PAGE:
Conundrum Press launches mini-comic bursary for Black and Indigenous emerging creators

The $1,000 bursary will support the creation and production of a mini-comic. The publisher will also help with the distribution of the selected work.
In the above photo, young comic artists share their work. Nova Scotia comics press Conundrum Books has started a bursary for Black and Indigenous comic creators. (AFP via Getty Images)

Nova Scotia-based publisher Conundrum Press has launched an annual $1,000 bursary for Black and Indigenous emerging creators living in Canada.

The publishing house, founded in 1996, focuses on graphic novels, zine collections and art books. 

When the protests against racial injustice took hold in Canada and around the world this year, the publisher's founder, Andy Brown, saw an opportunity to reflect.

"I'm a white man and I've had a lot of privilege in my life. I reflected on all this, as many people are doing, and wanted to show solidarity," Brown said in an interview with CBC Books.

Brown initially considered releasing a statement on behalf of Conundrum Press in support of Black Lives Matter, but didn't think that was enough.

"I thought that those were just empty words. Just saying 'I support this cause,' isn't really supporting the cause, just like throwing something up on social media isn't really supporting anything," he said.

Brown admitted that while he has published Indigenous creators, he has never published a Black comic artist.

He decided to make a call out to Black and Indigenous artists. "And essentially put my money where my mouth is," he said.

The bursary will support the creation and production of a mini-comic. The publisher will also help with the distribution of the selected work.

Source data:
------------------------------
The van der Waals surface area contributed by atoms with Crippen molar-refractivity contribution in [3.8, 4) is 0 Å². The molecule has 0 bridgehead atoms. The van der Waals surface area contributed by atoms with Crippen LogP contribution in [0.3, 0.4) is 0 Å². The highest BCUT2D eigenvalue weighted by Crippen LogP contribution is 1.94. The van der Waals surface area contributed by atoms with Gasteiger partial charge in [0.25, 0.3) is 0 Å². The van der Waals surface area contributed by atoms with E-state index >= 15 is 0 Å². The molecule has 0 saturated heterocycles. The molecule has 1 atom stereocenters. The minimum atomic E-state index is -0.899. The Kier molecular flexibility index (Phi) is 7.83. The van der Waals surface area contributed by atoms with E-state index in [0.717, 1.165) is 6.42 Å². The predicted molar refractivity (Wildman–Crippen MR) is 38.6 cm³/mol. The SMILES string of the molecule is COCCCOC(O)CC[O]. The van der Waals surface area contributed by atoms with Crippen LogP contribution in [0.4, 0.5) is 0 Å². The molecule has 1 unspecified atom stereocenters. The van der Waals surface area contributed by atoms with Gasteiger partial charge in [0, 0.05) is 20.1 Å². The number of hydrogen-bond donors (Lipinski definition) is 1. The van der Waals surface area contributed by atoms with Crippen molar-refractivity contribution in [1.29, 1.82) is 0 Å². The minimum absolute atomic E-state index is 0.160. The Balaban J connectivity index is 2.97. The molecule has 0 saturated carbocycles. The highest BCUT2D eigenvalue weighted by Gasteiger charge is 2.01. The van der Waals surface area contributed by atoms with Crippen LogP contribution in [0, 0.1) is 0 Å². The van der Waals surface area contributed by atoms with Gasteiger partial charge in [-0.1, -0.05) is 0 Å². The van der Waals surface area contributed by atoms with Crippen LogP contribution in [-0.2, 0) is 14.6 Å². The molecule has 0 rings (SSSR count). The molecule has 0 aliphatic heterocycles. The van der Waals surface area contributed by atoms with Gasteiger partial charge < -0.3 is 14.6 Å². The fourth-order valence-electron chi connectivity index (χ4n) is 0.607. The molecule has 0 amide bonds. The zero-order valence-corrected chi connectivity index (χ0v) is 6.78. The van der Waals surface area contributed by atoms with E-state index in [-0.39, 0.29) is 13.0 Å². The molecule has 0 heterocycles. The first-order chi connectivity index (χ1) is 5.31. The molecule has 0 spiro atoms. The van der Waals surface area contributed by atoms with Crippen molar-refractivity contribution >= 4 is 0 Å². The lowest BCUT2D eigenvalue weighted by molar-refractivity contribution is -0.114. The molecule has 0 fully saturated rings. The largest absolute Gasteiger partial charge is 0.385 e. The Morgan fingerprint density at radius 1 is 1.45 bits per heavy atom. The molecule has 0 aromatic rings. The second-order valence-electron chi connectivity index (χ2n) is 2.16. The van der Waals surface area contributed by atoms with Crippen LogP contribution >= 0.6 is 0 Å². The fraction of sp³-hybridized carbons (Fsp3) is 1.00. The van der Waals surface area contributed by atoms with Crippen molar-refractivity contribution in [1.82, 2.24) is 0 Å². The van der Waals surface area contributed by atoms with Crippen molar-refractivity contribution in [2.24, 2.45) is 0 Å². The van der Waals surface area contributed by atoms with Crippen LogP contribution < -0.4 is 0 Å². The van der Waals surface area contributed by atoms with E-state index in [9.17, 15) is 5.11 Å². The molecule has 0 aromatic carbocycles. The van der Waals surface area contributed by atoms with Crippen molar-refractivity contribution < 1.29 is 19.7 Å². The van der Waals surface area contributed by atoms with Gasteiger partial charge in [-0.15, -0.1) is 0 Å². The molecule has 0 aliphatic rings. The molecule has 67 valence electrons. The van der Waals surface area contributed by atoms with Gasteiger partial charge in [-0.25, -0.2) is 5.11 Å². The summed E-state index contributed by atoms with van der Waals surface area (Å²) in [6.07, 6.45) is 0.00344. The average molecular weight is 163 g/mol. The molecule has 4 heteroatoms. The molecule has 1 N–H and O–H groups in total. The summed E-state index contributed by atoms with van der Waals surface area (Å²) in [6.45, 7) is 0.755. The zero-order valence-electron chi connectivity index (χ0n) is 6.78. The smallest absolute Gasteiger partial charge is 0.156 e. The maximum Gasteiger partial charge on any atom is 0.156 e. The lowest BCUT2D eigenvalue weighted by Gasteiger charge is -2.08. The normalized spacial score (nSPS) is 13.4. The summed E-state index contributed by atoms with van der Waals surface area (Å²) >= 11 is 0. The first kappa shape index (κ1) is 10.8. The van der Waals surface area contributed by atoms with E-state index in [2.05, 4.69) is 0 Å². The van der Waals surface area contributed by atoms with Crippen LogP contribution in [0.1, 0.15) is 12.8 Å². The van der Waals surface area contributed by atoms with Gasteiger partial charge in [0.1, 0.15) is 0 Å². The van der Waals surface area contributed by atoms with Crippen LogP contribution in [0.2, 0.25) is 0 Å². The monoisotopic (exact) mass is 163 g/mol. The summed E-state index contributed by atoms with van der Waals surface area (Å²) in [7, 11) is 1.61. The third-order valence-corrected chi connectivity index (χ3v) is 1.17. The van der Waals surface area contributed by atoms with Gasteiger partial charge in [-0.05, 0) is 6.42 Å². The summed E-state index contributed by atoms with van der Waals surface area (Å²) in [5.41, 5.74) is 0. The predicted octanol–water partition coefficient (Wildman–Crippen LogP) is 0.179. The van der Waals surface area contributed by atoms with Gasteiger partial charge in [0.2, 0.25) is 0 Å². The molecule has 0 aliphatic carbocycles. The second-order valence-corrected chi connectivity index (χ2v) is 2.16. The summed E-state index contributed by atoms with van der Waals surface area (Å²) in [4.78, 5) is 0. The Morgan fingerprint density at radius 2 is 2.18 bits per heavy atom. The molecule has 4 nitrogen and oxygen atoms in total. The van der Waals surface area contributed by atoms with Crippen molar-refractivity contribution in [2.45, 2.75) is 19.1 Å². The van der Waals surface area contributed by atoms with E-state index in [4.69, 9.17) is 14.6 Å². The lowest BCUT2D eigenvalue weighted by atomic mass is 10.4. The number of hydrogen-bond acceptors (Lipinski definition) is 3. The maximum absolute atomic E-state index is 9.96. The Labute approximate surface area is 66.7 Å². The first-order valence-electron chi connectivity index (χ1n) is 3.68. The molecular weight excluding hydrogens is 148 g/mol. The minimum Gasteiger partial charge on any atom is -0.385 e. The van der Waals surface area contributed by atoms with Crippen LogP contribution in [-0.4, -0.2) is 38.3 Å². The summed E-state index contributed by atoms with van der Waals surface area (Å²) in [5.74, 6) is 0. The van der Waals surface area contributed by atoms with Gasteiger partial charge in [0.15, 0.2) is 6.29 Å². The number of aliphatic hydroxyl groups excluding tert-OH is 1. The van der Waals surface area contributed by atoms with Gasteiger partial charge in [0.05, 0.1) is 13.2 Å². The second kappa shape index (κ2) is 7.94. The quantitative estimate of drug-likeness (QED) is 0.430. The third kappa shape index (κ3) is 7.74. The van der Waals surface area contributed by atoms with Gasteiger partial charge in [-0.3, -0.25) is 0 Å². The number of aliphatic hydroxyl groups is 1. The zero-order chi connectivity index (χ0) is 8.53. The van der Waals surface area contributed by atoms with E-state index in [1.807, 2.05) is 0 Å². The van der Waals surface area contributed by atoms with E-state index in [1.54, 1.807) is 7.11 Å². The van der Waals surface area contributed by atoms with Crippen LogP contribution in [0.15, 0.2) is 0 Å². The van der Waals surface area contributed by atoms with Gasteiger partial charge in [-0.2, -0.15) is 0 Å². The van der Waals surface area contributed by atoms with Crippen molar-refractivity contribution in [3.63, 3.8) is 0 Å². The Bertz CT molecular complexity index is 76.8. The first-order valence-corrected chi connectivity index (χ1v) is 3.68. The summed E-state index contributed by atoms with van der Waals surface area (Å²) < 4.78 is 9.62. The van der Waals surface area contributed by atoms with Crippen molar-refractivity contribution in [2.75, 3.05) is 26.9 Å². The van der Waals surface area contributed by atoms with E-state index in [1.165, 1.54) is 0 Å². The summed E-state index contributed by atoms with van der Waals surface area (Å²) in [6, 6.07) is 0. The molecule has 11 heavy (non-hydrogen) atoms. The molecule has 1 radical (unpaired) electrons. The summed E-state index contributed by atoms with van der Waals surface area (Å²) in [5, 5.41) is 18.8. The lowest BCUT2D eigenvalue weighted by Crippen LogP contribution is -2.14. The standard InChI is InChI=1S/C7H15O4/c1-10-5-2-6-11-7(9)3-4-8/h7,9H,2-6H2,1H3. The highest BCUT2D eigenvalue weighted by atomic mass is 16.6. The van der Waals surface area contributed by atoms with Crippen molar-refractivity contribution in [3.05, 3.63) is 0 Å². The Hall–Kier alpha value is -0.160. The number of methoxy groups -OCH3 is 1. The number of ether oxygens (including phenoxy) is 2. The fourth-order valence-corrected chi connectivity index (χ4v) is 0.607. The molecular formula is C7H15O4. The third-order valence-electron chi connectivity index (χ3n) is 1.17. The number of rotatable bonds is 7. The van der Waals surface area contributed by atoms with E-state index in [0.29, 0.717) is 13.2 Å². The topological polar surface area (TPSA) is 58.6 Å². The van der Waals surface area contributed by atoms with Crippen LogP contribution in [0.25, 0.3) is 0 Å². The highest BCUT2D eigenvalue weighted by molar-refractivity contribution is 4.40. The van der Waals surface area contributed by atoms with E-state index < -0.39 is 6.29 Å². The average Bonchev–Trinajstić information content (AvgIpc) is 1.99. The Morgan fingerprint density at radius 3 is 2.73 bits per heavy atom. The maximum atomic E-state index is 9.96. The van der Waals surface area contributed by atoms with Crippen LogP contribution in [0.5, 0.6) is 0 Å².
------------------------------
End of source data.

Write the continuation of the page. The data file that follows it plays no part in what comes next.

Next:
A mini-comic is a self-published eight to 24-page comic book, often photocopied, folded and stapled together to be showcased and sold at comic arts festivals and zine fairs.

Brown says he's been introduced to many artists he now publishes through these showcases — among them B.C. artist Cole Pauls, author of Dakwäkãda Warriors, who he met at the Vancouver Comic Arts Festival, where Pauls was displaying his work.

Mini-comics have become more challenging to distribute, noted Brown. 

"There used to be a whole mail network system, bookstores used to take them, comic shops used to take them but now you can't really put them in bookstores."

He said that he's offering is the next step: finding a network of people to distribute.

To be eligible, applicants must be living in Canada, unpublished and considered developing or emerging creators.

The bursary is open to people of all ages.

"I want to welcome elders, who have never had a chance to speak out because they've been raising children or working their entire lives and not been able to have time to create things," said Brown.

"It's a look to the future."

To apply, people are asked to submit three to five sample pages to

The deadline is Dec. 31, 2020.

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